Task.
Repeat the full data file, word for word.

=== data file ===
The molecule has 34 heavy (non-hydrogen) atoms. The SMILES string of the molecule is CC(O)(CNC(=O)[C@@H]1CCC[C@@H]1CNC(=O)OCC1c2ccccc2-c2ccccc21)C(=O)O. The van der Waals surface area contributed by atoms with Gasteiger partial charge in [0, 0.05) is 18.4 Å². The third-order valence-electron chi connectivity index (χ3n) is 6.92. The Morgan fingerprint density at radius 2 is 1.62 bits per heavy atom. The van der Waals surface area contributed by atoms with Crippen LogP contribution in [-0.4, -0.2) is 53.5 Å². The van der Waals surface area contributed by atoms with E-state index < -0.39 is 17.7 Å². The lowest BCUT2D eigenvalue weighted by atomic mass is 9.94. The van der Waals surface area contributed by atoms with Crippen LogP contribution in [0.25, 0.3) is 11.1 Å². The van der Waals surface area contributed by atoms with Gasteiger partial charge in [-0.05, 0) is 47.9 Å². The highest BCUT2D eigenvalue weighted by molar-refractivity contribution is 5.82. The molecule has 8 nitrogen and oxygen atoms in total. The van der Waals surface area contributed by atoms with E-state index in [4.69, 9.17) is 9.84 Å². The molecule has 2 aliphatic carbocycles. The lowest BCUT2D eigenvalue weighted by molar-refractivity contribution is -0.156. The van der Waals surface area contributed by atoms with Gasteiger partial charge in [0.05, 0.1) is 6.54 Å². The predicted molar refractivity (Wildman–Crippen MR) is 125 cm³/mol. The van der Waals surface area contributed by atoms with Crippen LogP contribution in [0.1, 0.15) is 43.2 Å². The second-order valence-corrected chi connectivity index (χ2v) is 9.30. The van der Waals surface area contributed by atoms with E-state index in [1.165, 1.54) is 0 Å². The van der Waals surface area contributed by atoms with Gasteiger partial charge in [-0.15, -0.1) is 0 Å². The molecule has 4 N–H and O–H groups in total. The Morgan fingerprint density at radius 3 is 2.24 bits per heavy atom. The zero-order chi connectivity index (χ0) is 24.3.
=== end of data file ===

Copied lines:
The molecule has 34 heavy (non-hydrogen) atoms. The SMILES string of the molecule is CC(O)(CNC(=O)[C@@H]1CCC[C@@H]1CNC(=O)OCC1c2ccccc2-c2ccccc21)C(=O)O. The van der Waals surface area contributed by atoms with Gasteiger partial charge in [0, 0.05) is 18.4 Å². The third-order valence-electron chi connectivity index (χ3n) is 6.92. The Morgan fingerprint density at radius 2 is 1.62 bits per heavy atom. The van der Waals surface area contributed by atoms with Crippen LogP contribution in [-0.4, -0.2) is 53.5 Å². The van der Waals surface area contributed by atoms with E-state index < -0.39 is 17.7 Å². The lowest BCUT2D eigenvalue weighted by atomic mass is 9.94. The van der Waals surface area contributed by atoms with Crippen LogP contribution in [0.25, 0.3) is 11.1 Å². The van der Waals surface area contributed by atoms with Gasteiger partial charge in [-0.05, 0) is 47.9 Å². The highest BCUT2D eigenvalue weighted by molar-refractivity contribution is 5.82. The molecule has 8 nitrogen and oxygen atoms in total. The van der Waals surface area contributed by atoms with E-state index in [4.69, 9.17) is 9.84 Å². The molecule has 2 aliphatic carbocycles. The lowest BCUT2D eigenvalue weighted by molar-refractivity contribution is -0.156. The van der Waals surface area contributed by atoms with Gasteiger partial charge in [0.05, 0.1) is 6.54 Å². The predicted molar refractivity (Wildman–Crippen MR) is 125 cm³/mol. The van der Waals surface area contributed by atoms with Crippen LogP contribution in [0.1, 0.15) is 43.2 Å². The second-order valence-corrected chi connectivity index (χ2v) is 9.30. The van der Waals surface area contributed by atoms with E-state index in [1.165, 1.54) is 0 Å². The van der Waals surface area contributed by atoms with Gasteiger partial charge in [-0.15, -0.1) is 0 Å². The molecule has 4 N–H and O–H groups in total. The Morgan fingerprint density at radius 3 is 2.24 bits per heavy atom. The zero-order chi connectivity index (χ0) is 24.3.